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Female Artists Affirm Resilience in New Show at Affinity Art Gallery
In Lagos, five female artists namely Donna Duke, Nene Mahlangu, Roanna Tella, Buqaqawuli Nobakada and Tomilola Olumide worked their paints around the exhibition theme “I AM …and Nothing Else” without brushing past the fundamental issues of identity, femininity, submissiveness and freedom. Yinka Olatunbosun reports
Echoes of cultural norms that were harmful to African women could be heard through the voices of five visionary female artists who collectively showcase their paintings at the Affinity Art Gallery, Victoria Island Lagos. Across generations, women have confronted situations that jeopardise their happiness, freedom or even question their identity. For instance, women are made to dread getting older instead of cherishing it as a blessing. Reinforced by religion and culture, women are taught to be submissive- at the risk of sheer servitude, loss of freedom and right to self-determinism.
To create awareness on these issues and celebrate the International Women’s Month, Affinity Art Gallery hosts the exhibition of works of five female artists on the theme “I AM…and Nothing Else.” The show which opened on March 20 revolves around the themes of healing, identity, community, wholeness, and femininity using a variety of materials. Curated by Moni Aisida, the exhibition knits individual artists’ perspectives with female storytelling inspired by one of the works of the author, poet and psychoanalyst, Clarissa Pinkola Estes. The poet often articulates her thoughts using multicultural myths, fairy tales, folk tales and stories.
Back to the wall paintings, the self-taught artist, Donna Duke presents a personal narrative in each piece inspired by the surrealist painter Frida Khalo. Her piece titled “The Seemingly Submissive Dreamer’’ shows a spiritual side to the issue, rekindling faith and hope. In another piece titled “Within,” the artist who is currently pursuing a Masters’ degree at the University of the Arts, London taps from her family to reflect the resilience of a woman.
“I thought of my mother and sisters who are now mothers themselves. It is commonplace for a woman’s role in the family to be one of a therapist, holding the family together and taking on the weight of the emotional troubles of the family,’’ she revealed. With motifs of power of gold and copper leaf, Duke affirms the need for recognition of power, fortitude and strength in the historical and contemporary context through black female storytelling.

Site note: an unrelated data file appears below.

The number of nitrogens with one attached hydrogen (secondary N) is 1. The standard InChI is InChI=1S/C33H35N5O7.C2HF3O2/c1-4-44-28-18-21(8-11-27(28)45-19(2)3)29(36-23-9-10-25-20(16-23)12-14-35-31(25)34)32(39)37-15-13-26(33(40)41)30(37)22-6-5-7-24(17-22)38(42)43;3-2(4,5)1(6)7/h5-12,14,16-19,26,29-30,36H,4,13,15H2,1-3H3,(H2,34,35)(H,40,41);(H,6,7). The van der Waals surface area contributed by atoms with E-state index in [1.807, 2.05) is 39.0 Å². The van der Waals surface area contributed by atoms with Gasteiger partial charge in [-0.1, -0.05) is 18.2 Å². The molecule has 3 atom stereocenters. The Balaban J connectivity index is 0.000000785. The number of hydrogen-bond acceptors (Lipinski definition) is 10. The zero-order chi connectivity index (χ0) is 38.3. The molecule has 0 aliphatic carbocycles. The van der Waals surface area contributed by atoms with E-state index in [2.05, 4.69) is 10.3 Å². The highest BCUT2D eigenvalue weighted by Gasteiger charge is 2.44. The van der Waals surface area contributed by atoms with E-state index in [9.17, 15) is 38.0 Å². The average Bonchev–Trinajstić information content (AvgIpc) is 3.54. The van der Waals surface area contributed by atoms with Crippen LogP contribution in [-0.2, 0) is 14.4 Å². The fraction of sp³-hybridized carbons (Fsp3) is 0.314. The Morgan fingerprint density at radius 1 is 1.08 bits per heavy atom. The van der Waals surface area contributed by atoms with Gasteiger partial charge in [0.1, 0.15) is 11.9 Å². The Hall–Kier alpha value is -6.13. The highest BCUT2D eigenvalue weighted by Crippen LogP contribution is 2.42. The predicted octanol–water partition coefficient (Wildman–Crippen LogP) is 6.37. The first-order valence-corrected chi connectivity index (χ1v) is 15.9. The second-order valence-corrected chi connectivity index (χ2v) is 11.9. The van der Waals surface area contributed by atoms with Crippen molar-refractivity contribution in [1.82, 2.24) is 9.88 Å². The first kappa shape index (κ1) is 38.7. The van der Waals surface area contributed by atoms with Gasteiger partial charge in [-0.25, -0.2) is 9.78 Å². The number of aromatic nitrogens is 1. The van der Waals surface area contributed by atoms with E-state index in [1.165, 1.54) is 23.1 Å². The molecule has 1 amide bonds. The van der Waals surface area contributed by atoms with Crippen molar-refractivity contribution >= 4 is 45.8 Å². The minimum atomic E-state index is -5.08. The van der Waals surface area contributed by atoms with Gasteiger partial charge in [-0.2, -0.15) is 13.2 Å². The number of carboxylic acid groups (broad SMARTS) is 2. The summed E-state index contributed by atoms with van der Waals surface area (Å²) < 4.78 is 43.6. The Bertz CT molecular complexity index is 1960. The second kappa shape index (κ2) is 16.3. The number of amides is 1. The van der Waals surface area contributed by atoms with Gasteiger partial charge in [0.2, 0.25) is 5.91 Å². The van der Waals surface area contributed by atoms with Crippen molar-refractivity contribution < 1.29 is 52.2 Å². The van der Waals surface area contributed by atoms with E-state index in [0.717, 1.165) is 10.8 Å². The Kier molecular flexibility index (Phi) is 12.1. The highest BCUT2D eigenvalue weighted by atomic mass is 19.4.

The South Africa-based Nene Mahlangu who is the youngest woman to design two coins for her country, presents in this exhibition figures depicting vulnerability, healing, confidence and a transcendent sense of power. Pushing through the pandemic, the artist worked on self-portrait paintings in ‘Before Midnight’, ‘Time Stood Still,’ ‘The First of January’ and the series titled “Getting Ready.’’
Roanna Tella creates an alternate reality by situating herself in dreamscapes, providing a visual opening into emotions by examining how people respond and cope with traumatic experiences. She incorporates hand-sewn narrative, embroidering texts along the borders of her paintings in response to the overarching theme with a series titled “Resting in cerulean, ultramarine and purple.’’ With this body of work, she questions the pressure on women and the need to embrace rest.
As for Buqaqawuli Nobakada, her pieces are deeply personal yet universal in the treatment of issues of humanity, sexuality, intimacy and growth. Using laced paper and paint, the South African artist relives the gender role associated with the chore of lace curtain repair. The chore is considered as a rite of passage and an initiation into womanhood. Some of her pieces include ‘Downtime,’ ‘The Girl with The Ginger Hair’, ‘Never Leave’ and ‘Coming Undone.’
Perhaps, the most unfiltered take on the theme is Tomilola Olumide’s installation titled ‘Lamentations of Lips that keep moving.’ Made of adire, beads, wire, wood, Pvc and foam, the work challenges female inferiority, intimidation, repressiveness and imposter syndrome.
“In the Nigerian society, oppression of the female gender is rooted in the pleasure of the male ego, which is fragile and dares not be challenged,’’ she said.
At the opening, the curator for the show, Moni Aisida summed up the contributions of the five female artists.
“There is a full spectrum of what it means to be an African woman. Olumide seems to be more direct in her criticism of how society treats women; Nobakada is focused on women being soft, being allowed to be delicate. As African women, we have been depicted as strong, carrying loads on our heads but that is not all that we are. We can be strong and soft, broken and torn. The whole exhibition is about allowing women to just be who they are. That’s the motivation for this exhibition,’’ she said.